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"All in one day: Addie said there were people who at the earth and other people who stood around and watched them do it."
Alexandra says this to her mother in the final scene of the play. It brings to light one of the main ideas of the play: that wrong has been done by people against other human beings, and yet there are those who see what is happening, know it is wrong, and stand by doing nothing. They are apart of the downfall of humanity in the South, and Alexandra is saying Regina is one of them and she will not be like her mother.
"What's the talk?"
Horace has just arrived home from Baltimore where he's been at Johns Hopkins attempting to heal from his illness. He doesn't go to his wife and her brothers straight away, he instead asks Addie what has been going on because he will get the truth from her, which he won't from them. He learns that they are attempting to marry Alexandra to Leo and this quote is his response. It has with it the subtext of, "over my dead body."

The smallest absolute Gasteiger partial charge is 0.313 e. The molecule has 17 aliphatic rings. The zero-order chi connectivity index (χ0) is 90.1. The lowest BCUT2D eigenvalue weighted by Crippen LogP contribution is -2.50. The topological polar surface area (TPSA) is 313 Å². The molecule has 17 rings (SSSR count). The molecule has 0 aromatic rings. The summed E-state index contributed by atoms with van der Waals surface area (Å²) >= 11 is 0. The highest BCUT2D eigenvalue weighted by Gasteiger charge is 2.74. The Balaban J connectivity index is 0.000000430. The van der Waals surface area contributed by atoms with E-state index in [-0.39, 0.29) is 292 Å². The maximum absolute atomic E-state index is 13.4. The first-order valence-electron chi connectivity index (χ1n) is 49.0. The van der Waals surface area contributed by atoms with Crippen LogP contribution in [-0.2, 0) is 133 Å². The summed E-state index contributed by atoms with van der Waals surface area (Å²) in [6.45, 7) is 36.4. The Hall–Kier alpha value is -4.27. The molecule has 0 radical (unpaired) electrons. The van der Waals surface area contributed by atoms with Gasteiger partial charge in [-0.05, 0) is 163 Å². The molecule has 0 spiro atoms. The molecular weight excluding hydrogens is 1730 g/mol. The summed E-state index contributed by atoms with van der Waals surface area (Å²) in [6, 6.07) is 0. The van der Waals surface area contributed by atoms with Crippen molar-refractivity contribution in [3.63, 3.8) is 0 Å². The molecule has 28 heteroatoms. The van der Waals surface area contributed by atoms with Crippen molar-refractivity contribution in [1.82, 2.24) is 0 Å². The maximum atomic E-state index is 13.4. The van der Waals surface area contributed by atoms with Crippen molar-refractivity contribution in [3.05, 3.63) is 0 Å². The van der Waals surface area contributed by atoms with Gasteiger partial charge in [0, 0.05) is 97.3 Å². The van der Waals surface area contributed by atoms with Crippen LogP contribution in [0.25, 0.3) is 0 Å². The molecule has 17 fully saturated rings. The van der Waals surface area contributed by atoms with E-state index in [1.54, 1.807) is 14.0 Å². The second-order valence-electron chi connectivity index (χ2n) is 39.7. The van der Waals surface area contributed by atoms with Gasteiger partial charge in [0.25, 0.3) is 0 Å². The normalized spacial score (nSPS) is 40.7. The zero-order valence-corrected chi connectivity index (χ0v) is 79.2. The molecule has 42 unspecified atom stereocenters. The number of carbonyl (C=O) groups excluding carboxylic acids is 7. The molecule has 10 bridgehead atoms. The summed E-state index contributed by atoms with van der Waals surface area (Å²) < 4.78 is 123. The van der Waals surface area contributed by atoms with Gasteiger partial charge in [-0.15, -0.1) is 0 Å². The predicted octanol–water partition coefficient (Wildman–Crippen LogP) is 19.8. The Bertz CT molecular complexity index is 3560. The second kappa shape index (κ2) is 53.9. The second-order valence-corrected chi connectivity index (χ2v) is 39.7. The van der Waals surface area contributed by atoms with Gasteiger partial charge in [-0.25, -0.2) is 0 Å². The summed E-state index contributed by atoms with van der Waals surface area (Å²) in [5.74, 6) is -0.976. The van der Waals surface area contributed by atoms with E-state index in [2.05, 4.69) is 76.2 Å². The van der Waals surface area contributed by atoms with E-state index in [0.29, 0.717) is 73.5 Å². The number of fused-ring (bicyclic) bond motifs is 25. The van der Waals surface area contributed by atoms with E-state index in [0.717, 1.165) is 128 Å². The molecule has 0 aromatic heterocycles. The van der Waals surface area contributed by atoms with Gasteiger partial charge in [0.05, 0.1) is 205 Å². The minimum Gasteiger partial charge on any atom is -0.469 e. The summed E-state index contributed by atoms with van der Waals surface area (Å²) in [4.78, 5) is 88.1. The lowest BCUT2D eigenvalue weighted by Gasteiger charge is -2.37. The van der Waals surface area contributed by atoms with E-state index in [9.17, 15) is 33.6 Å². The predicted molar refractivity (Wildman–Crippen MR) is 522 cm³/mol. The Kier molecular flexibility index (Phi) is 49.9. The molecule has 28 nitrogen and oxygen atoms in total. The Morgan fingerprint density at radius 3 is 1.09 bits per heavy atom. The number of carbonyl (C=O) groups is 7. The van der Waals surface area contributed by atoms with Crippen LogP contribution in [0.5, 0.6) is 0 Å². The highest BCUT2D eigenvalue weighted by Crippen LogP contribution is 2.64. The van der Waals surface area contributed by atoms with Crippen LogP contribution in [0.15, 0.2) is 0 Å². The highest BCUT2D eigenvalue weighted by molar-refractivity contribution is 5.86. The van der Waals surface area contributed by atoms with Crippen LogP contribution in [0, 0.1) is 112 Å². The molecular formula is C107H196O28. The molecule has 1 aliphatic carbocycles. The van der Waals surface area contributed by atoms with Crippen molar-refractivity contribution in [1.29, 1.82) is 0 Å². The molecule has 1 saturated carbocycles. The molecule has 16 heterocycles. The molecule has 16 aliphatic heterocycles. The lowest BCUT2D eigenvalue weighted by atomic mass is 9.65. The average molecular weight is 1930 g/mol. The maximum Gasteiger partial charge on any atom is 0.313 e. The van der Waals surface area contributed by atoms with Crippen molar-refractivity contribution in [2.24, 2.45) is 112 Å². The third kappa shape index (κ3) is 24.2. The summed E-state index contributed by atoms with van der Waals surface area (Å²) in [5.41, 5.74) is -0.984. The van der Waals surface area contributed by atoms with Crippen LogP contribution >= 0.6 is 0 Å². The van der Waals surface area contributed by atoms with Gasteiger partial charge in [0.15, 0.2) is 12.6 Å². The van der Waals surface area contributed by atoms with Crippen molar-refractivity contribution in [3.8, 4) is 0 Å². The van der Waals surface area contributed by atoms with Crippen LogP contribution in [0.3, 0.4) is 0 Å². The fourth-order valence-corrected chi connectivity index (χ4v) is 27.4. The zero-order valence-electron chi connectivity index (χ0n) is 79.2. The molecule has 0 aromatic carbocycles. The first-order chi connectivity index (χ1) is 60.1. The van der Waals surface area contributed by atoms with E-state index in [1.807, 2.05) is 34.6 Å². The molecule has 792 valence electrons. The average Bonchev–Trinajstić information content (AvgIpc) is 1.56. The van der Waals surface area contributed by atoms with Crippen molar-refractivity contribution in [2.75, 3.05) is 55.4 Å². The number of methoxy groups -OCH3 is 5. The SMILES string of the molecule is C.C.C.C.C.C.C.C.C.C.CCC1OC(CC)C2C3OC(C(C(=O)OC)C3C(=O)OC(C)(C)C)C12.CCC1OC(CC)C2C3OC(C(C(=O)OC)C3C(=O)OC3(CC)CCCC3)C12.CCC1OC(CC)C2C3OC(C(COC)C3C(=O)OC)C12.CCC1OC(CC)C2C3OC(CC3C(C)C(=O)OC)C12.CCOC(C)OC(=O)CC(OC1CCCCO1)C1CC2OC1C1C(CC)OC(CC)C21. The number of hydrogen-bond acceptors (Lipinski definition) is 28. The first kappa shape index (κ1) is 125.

"I should like to have Lionnet back. I know you own it now, but I'd like to see it fixed up again, the way Mama and Papa had it. Every year it used to get a nice coat of paint--Papa was very particular about the paint--and the lawn was so smooth all the way down to the river, with the trims of zinnias and red-feather plush. And the figs and blue little plums and the scuppernongs--"
Birdie says this to Oscar, Ben, and Regina once she knows that the negotiations with Mr. Marshall have been set. Her statement reveals how beautiful her families land once was, that it is not in the same state now that the Hubbard's have taken possession of it. It has been gutted and not taken care of; it is a representation of how she has been ill cared-for by Oscar.
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